Looking Into Leadership 2 – Power, Pressure and the Leader’s Voice

Over the last number of years, my husband and I along with our friends have enjoyed annual summer motorbike trips to the US. Perhaps because we are on Harleys there seems this curiosity of American citizens to see what we weird creatures called Canadians are all about, This summer, with the US presidential election campaign creating a bizarre culture of chaos in the States, we found, in the western states anyhow, a great willingness to tell us about how one candidate known for outrageous statements is going to win this thing. According to one particular person, the candidate proclaimed that Canadians were ‘dying in the streets’ because our health care system is just so inefficient and far behind that people can’t receive the care they need.  We reassured this person that Canadians are fine, and although we may have health care issues that no, we are not dying in any street waiting for a surgery. Seriously, people.

What struck me was that the presidential candidate had put this out there – and the comment was not dissected, checked for facts, or completely dismissed. It was believed without question. Again, seriously, you people.

On a less judgemental note this encounter did get me thinking about the power of the leader’s voice and how critical it becomes as a leader to choose words carefully – to be the responsible spokesperson yet the passionate advocate with a big vision for the future. However, as a school leader, the pressure is on to have the answers and right now.  And, this the case on a daily basis. Your choices seem to be to barrel ahead and be good with off the cuff, or appear reluctant, tentative to take a stand. As a beginning administrator, what can you do? Some things that helped me out along the way:

Don’t be afraid to take a moment to think. Or maybe a day. When the pressure is on, people say all kinds of things that shouldn’t be said. I can very honestly say that the decisions I’ve come to regret are usually the ones made in the heat of the moment.

Refrain from thinking this is all on you. It isn’t. It’s all about your students, but you will be dealing with the most heightened of emotions from students, parents and teachers, and certainly not all groups will be pleased all the time. Sharpen your own toolkit when it comes to question technique and communication strategies, as you search for both fact and perception in tricky situations. Stick to the issue.  (I highly recommend the course Cognitive CoachingSMThe strategies within are a coaching model for working with teachers, but has tremendously helpful implications for every day interactions)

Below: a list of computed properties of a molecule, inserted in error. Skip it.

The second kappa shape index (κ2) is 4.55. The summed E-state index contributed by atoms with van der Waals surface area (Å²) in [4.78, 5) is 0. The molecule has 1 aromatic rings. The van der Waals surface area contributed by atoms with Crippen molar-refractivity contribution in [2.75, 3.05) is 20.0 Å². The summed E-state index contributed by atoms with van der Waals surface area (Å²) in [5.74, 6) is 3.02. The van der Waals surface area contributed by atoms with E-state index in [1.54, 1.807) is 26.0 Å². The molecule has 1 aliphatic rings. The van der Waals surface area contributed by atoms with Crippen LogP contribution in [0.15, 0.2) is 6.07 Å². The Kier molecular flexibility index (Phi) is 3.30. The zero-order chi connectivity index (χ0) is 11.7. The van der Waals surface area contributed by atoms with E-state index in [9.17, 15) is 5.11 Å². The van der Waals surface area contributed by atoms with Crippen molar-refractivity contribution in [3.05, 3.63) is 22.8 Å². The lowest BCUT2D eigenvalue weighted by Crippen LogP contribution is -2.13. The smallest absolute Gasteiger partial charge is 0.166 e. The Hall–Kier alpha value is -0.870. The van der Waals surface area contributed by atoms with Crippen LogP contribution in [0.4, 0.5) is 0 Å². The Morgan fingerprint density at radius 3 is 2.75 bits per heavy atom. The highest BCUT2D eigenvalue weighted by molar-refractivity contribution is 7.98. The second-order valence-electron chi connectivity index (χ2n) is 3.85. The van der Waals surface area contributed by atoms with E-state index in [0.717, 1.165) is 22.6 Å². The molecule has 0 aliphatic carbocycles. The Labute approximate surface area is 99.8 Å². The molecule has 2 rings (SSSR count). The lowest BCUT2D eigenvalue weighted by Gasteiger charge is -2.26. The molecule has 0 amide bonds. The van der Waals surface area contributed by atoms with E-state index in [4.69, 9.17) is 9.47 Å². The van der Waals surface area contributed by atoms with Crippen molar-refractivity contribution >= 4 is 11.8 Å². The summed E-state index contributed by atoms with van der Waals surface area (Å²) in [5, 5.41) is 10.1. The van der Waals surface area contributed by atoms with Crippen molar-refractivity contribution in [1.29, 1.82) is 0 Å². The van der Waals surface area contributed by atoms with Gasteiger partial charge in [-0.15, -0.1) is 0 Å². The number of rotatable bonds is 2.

Find a mentor. Even though the pressure is on to be all things to all people, admin colleagues generally know this is an impossible expectation. So, reach out to a colleague for advice – someone you respect who will give you the straight goods, someone who will be on board with more professional conversations. Or, think of a few you might call, but do call. In my school division, I was so blessed to be a part of a smart, supportive groups of administrators, and I knew I could call any one of them at any time.

Then be a mentor. One of the best things that ever happened as a rookie was when a colleague called me up one day and asked my opinion on some district issue.  I couldn’t believe he was asking me anything – an experienced administrator asking the opinion of a rookie? Crazy. But so began a long collegial friendship which was a lifesaver, provided many opportunities for admin-type discussions, and gave me another side to my decision-making. Later on, it was my turn to call up a rookie and ask for an opinion, or to encourage the new kids to express themselves in admin meeting discussions. We all learn from each other.

Take time for reflection. A daily journal isn’t everybody’s thing, but I did keep a book going every year that included daily notes from phone calls, meetings, etc. and later on I began including some quick comments and questions on things I didn’t have time for at the moment but needed to look at later. This evolved into writing a little more, and changing my writing approach to reflect on human behaviour more than daily events. Write a few sentences each day – your reactions, your thoughts on the day. Keep writing.

Keep the feelers out there to gauge staff reactions and investment. Got a great new idea? As hard as it may be, welcome those who challenge you in an honest, forthright way. Sometimes the toughest things to hear are the most important. After all, do you really want your staff to follow blindly? Might sound idyllic but these smart people  have their own opinions, and expressing those opinions will keep you reflective and sharp if you let it. Question yourself: Does your idea need a recalibration? Are you moving too quickly? Who needs support? Being open to checks and balances will assure your staff that they are integral to moving forward successfully as a team.

Pray. ‘Nuf said.

About sbaier2014

Recently retired Principal of Holy Spirit Catholic Schools, a regional school division in Southern Alberta. Had a wonderfully challenging career!
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